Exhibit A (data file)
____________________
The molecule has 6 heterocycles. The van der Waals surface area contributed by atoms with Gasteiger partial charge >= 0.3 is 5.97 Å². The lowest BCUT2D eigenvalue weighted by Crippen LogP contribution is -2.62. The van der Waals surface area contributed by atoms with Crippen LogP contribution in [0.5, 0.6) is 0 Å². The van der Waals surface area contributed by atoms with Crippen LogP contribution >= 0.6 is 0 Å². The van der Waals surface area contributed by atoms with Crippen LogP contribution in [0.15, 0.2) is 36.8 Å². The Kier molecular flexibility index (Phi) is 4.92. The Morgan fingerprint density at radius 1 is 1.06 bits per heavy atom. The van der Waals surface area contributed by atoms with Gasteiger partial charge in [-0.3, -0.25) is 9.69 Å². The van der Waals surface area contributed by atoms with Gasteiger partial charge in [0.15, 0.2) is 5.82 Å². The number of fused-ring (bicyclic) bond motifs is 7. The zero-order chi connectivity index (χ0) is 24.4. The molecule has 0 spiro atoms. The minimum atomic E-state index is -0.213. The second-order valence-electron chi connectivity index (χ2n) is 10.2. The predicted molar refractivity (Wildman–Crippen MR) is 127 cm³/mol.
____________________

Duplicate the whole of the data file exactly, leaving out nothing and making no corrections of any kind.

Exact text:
The molecule has 6 heterocycles. The van der Waals surface area contributed by atoms with Gasteiger partial charge >= 0.3 is 5.97 Å². The lowest BCUT2D eigenvalue weighted by Crippen LogP contribution is -2.62. The van der Waals surface area contributed by atoms with Crippen LogP contribution in [0.5, 0.6) is 0 Å². The van der Waals surface area contributed by atoms with Crippen LogP contribution >= 0.6 is 0 Å². The van der Waals surface area contributed by atoms with Crippen LogP contribution in [0.15, 0.2) is 36.8 Å². The Kier molecular flexibility index (Phi) is 4.92. The Morgan fingerprint density at radius 1 is 1.06 bits per heavy atom. The van der Waals surface area contributed by atoms with Gasteiger partial charge in [-0.3, -0.25) is 9.69 Å². The van der Waals surface area contributed by atoms with Gasteiger partial charge in [0.15, 0.2) is 5.82 Å². The number of fused-ring (bicyclic) bond motifs is 7. The zero-order chi connectivity index (χ0) is 24.4. The molecule has 0 spiro atoms. The minimum atomic E-state index is -0.213. The second-order valence-electron chi connectivity index (χ2n) is 10.2. The predicted molar refractivity (Wildman–Crippen MR) is 127 cm³/mol.